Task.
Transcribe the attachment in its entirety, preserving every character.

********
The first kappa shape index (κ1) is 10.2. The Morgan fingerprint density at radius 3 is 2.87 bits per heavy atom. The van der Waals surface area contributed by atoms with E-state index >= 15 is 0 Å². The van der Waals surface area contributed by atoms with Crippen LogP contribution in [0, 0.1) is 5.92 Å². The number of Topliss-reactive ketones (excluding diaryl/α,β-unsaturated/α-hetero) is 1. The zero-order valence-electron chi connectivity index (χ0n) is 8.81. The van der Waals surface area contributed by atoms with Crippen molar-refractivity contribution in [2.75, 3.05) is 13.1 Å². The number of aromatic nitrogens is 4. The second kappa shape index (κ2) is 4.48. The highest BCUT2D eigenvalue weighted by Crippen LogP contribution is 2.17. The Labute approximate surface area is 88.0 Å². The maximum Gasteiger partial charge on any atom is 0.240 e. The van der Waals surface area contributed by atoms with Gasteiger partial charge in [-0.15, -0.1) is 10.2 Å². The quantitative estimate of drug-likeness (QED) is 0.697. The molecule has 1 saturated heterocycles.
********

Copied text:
The first kappa shape index (κ1) is 10.2. The Morgan fingerprint density at radius 3 is 2.87 bits per heavy atom. The van der Waals surface area contributed by atoms with E-state index >= 15 is 0 Å². The van der Waals surface area contributed by atoms with Crippen LogP contribution in [0, 0.1) is 5.92 Å². The number of Topliss-reactive ketones (excluding diaryl/α,β-unsaturated/α-hetero) is 1. The zero-order valence-electron chi connectivity index (χ0n) is 8.81. The van der Waals surface area contributed by atoms with Crippen molar-refractivity contribution in [2.75, 3.05) is 13.1 Å². The number of aromatic nitrogens is 4. The second kappa shape index (κ2) is 4.48. The highest BCUT2D eigenvalue weighted by Crippen LogP contribution is 2.17. The Labute approximate surface area is 88.0 Å². The maximum Gasteiger partial charge on any atom is 0.240 e. The van der Waals surface area contributed by atoms with Gasteiger partial charge in [-0.15, -0.1) is 10.2 Å². The quantitative estimate of drug-likeness (QED) is 0.697. The molecule has 1 saturated heterocycles.